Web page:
Empty ‘Middle Seat’ to Enhance Safety on Board: Yes or No?

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Enhanced safety measures after air travel resumes are critically important to bring as many passengers back to safe flying as possible. To regain trust in safe air travel.

A lot of airlines, including Air France, KLM, Lufthansa, have already made it mandatory to wear face coverings for both passengers and crew while being on board. More frequent cabin cleaning, limited catering procedures. For example, Emirates has even introduced fast COVID-19 testing for departing passengers.

However, is it enough to ensure safety? What about the empty ‘middle seat’ to increase social distancing in the cabin?

While someone considers this a wise move, the International Air Transport Association (IATA) says it does “not support mandating social distancing measures that would leave ‘middle seats’ empty”.

According to the authority, the risk of contracting the coronavirus on board of a plane is low. With the request to wear face masks this risk is reduced even more. In addition to face coverings, IATA  has also proposed the following measures:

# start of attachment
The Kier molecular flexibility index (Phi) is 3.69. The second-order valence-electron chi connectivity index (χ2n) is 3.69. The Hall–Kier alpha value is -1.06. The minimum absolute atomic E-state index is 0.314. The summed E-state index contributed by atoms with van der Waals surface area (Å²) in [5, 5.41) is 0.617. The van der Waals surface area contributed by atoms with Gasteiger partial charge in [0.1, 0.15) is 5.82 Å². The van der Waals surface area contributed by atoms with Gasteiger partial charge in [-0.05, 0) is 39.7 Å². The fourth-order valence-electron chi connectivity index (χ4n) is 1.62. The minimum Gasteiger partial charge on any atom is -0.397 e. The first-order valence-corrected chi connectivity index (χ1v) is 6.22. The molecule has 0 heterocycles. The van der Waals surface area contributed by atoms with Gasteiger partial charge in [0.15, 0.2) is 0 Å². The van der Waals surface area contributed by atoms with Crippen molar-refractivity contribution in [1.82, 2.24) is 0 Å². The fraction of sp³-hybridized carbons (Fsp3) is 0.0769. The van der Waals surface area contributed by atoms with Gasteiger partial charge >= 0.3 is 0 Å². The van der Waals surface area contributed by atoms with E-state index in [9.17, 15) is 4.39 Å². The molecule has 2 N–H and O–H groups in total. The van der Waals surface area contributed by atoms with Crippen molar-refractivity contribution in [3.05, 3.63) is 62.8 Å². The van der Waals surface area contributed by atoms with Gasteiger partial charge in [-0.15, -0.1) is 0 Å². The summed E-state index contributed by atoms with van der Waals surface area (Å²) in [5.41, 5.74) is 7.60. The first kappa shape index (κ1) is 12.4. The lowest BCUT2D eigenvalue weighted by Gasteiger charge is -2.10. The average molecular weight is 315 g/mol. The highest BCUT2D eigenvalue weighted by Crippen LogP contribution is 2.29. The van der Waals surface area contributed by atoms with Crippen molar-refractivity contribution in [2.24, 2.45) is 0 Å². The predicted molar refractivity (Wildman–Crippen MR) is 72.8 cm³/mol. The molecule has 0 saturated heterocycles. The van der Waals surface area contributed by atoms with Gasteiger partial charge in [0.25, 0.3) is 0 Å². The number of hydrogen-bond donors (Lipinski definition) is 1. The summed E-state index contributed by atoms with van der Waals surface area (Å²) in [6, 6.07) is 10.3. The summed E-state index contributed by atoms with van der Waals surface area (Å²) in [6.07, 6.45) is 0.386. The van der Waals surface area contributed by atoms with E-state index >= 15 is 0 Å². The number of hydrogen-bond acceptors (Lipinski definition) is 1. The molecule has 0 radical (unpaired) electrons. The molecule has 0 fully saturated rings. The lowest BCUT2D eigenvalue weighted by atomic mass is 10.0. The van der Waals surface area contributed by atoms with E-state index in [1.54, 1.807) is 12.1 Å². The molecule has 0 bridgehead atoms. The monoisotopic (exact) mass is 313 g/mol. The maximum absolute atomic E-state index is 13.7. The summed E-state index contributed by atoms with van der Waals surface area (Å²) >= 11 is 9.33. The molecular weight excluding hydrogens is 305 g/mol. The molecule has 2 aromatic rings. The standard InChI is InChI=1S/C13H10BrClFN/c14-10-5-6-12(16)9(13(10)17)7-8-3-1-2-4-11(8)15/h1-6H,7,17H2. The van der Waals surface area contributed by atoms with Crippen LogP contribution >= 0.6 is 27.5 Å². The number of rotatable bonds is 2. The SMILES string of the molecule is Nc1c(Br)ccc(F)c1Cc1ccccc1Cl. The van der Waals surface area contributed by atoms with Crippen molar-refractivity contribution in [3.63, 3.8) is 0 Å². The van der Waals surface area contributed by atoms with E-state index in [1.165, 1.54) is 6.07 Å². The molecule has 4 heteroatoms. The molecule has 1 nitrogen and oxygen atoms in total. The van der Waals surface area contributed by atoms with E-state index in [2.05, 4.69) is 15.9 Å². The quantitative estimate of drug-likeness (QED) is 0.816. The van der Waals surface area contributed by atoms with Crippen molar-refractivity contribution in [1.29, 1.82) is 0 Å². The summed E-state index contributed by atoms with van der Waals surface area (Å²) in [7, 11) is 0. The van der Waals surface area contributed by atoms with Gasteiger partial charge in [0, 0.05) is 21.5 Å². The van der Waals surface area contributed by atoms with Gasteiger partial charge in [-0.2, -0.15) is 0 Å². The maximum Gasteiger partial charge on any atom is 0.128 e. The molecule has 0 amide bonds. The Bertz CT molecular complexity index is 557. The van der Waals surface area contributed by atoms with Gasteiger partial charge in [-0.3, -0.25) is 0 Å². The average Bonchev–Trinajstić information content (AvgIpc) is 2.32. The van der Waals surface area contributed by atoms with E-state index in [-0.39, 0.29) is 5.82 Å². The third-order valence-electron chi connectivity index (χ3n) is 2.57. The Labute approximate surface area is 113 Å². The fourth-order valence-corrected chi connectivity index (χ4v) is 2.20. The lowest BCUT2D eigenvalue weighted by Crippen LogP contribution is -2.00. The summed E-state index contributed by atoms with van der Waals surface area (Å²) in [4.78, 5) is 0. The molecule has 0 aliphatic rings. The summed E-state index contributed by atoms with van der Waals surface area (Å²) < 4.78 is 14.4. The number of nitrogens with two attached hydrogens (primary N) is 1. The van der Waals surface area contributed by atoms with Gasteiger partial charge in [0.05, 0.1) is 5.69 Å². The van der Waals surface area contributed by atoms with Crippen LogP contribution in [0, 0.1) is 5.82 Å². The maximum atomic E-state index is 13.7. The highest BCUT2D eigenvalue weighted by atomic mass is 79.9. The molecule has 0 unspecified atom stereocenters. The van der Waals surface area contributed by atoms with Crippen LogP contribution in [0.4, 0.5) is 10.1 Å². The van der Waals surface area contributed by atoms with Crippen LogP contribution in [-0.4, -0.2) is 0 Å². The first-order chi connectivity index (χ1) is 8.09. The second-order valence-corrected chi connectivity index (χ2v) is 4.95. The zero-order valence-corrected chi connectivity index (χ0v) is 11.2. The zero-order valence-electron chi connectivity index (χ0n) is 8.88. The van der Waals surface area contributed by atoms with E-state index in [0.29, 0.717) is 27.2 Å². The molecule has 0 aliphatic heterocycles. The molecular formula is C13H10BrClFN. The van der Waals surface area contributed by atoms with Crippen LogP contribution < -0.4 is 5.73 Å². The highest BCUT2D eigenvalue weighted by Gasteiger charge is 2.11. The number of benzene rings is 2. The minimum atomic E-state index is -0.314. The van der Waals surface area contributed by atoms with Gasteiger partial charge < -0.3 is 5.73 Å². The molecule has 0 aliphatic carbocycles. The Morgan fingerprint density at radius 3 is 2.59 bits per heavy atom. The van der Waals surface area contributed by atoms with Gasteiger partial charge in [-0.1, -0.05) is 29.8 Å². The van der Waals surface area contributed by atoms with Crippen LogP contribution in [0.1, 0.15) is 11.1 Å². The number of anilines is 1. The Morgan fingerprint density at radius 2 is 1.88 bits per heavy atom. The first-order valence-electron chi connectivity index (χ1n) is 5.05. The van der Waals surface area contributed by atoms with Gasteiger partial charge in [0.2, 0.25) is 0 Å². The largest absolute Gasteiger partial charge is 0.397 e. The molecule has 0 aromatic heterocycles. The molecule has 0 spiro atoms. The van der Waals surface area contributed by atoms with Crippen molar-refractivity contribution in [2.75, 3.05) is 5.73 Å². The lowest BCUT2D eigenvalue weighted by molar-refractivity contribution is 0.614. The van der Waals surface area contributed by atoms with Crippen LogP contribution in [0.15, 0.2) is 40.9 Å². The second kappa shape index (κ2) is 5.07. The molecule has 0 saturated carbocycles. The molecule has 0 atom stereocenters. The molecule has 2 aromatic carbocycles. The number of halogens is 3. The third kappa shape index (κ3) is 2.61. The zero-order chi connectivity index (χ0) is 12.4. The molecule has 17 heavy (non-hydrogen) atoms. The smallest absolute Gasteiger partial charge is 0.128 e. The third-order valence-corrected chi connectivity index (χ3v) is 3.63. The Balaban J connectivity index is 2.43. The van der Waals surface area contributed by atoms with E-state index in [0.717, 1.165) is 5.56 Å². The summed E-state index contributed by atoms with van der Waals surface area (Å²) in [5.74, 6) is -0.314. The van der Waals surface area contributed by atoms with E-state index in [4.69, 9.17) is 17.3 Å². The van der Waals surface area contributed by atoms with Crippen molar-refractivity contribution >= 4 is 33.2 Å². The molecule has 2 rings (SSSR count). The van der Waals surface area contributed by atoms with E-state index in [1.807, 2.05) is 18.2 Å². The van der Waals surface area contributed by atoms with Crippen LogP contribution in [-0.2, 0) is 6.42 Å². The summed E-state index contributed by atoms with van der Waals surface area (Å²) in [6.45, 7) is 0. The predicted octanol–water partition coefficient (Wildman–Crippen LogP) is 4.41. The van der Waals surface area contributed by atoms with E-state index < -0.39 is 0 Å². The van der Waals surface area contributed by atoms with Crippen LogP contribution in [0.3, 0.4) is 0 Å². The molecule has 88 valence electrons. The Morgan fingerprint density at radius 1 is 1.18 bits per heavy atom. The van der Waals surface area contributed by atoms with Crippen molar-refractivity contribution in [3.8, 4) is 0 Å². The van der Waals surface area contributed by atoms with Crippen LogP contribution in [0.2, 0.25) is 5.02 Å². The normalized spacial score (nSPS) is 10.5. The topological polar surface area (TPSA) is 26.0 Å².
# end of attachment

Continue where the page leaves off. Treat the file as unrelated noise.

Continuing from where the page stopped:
• temperature screening of passengers, airport workers and travelers,
  • boarding and deplaning processes that reduce contact with other passengers or crew,
  • limiting movement within the cabin during flight,
  • more frequent and deeper cabin cleaning,
  • simplified catering procedures that lower crew movement and interaction with passengers.

Also, when proven and available at scale, testing for COVID-19 or immunity passports could also be included as temporary biosecurity measures.

Meanwhile leaving the ‘middle seat’ empty would be the measure enormously increasing costs and being of not much use with the already satisfactory level of safety in the cabin. Not to omit the fact, that this distancing would not be effective, as the recommended separation for social distancing is 1 m – 2 m, and the average seat width is less than 50 cm.

“We must arrive at a solution that gives passengers the confidence to fly and keeps the cost of flying affordable. One without the other will have no lasting benefit,” said Alexandre de Juniac, IATA’s Director General and CEO.

It is reasonable to claim that with empty seats, the operational costs would be much higher and passengers would be forced to spend more on tickets.

IATA has estimated that in comparison to 2019, “air fares would need to go up dramatically—between 43% and 54% depending on the region—just to break even”.